Some of the bags Kieran O’Connor took with him to Los Angeles were packed with racing shoes and a uniform to wear in Saturday’s U.S. Olympic Marathon Trials. The others were stowed under his eyes, after his wife’s early delivery three days before the race gave him their firstborn daughter and the peace of mind that she would not be going into labor while he was out of town.
On Sunday he flew home to his family with a hard-earned 24th place finish in 2:21:37, less than a minute off of his best marathon time run in much cooler conditions, and the knowledge that on the day that effort mattered, he was tougher than most of the field.
Ahead of schedule
His wife, Zyra, woke him at 2 a.m. Wednesday, shortly after her contractions started, two weeks before her due date.
“As soon as she was admitted, she told me I’d have to find another ride to the airport, ” O’Connor said. “I told her to hold on a minute, but she kept telling me, ‘you’re getting on that plane.’ She’s my biggest supporter.”
After about 45 minutes of pushing in the early afternoon at Georgetown University Hospital, the “textbook delivery ” was over and O’Connor, 28, had an hour with his daughter Caoimhe (pronounced “Kiva”) before he ran off to pick up his new uniform, pack at his Arlington home and bring some food back to the hospital before catching a few hours of light sleep. The airport shuttle picked him up a little after 4 a.m. at the emergency room entrance.
The couple knew, once O’Connor, 28, hit the half marathon qualifying mark at the Rock ‘n’ Roll Philadelphia Half Marathon Oct. 31, that the timing would be tricky with Zyra’s pregnancy, but felt that more likely than not they’d be fine.
“I thought she was going to come when she was supposed to, or later,” O’Connor said. “Honestly, I felt pretty good about it. I’m just so relieved she came when she did. It wasn’t the best timing but it could have been a lot worse.”
It helped that two of Zyra’s friends had planned to visit this weekend, just in case she went into labor while Kieran was out of town.
“I slept on the shuttle, I slept on the plane,” he said. “When we got to the hotel, I took a four-hour nap. Then we went to the dinner Thursday night and I slept another nine hours after that.”
Though O’Connor was primed to improve on his PR of 2:20:47, the forecast was going to make that a substantial task. The heat, forecast for the mid-60s around the 10:06 a.m. start, was only going to get worse over the next two hours, and runners would spend most of the 26.2 miles running in the sun.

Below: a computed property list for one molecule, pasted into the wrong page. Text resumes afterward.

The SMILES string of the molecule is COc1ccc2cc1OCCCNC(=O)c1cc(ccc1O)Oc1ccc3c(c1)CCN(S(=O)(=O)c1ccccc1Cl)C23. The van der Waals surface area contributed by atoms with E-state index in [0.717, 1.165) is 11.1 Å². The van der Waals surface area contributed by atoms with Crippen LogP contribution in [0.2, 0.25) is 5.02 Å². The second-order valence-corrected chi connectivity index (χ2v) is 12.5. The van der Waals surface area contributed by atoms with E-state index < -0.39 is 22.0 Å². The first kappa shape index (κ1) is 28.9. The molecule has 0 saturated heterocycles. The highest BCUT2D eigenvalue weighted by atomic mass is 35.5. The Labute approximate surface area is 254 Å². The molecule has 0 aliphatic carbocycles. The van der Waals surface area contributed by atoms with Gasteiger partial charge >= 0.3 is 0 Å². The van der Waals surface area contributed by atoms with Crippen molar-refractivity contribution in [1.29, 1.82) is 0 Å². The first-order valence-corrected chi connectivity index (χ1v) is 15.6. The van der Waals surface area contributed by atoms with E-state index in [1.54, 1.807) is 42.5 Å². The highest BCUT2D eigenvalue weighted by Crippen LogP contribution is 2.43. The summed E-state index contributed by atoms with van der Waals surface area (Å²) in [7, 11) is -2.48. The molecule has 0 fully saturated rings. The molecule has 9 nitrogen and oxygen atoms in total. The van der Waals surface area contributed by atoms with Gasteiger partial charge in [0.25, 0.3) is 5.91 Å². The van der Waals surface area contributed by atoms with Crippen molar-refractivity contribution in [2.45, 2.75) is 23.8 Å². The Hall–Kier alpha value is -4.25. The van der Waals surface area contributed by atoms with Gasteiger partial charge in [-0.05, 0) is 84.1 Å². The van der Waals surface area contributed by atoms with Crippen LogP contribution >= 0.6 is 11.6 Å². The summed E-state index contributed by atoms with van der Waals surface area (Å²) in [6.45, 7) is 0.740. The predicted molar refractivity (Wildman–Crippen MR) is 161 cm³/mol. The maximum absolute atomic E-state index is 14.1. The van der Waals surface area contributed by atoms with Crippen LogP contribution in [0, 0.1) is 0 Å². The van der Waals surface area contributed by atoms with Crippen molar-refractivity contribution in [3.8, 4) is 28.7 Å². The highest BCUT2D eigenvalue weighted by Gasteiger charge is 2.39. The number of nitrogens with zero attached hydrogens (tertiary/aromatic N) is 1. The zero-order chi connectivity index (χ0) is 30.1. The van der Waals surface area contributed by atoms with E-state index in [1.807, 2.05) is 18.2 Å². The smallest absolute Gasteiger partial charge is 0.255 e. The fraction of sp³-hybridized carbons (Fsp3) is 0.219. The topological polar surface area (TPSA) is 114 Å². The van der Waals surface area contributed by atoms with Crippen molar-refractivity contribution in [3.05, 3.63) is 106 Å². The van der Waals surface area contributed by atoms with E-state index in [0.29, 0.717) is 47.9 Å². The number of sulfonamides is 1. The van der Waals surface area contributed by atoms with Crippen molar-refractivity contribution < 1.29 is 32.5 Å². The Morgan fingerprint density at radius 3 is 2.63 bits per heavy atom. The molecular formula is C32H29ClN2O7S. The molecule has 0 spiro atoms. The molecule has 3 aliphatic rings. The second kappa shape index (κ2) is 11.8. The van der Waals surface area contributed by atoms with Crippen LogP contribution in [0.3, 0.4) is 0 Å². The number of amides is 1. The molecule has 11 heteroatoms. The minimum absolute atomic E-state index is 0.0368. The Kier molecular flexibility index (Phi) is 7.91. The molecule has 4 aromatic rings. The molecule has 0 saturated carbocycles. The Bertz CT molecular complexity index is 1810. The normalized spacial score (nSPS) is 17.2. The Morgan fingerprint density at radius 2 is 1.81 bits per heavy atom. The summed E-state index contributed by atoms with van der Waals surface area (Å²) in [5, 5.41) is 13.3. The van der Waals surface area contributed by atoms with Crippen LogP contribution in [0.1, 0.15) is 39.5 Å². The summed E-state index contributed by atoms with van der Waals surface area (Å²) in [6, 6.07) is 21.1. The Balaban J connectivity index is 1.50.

They were the kind of conditions an uninformed weatherman would call ‘perfect’ for a marathon.
So time was out the window, as it would be for the entire field. O’Conner accepted that early and got even more excited about his chances.
“I told my family that my definition of success was going to be finishing in the top 25,” he said. “You know, why not? Why can’t I be top 25? If I ran tough, I knew I could do it.”
His qualifying time of 1:04:38 from Philadelphia seeded him at 145th place of the 169 men who declared for the race. But this wasn’t a time trial and the meritocratic method of selecting an Olympic team based on on the three top finishes meant racing ability, not just flat-out seed, was paramount
“It was a matter of competition,” O’Connor said. “Pure competition. I monitored the clocks for five miles to make sure I got in a rhythm, but after that I didn’t look at them. I just didn’t care.”
He hung on to one of the chase packs for two of the four six-mile loops running south from downtown L.A. to the University of Southern California and then back north, winking and giving thumbs ups to spectators.
“You could tell he was loose and taking it easy early on,” said Jerry Alexander, O’Connor’s Georgetown Running Club coach. “I saw him look uncomfortable once, at mile 21, but that was it.”
O’Connor was in 46th place when he made his break with eight miles to go and started to move up on his own. He passed five people in mile 18, four in both 19 and 20, then the places were harder to come by.
“People had really strung out, so just kept on passing them,” he said. “Men, women, there was always someone ahead of me.”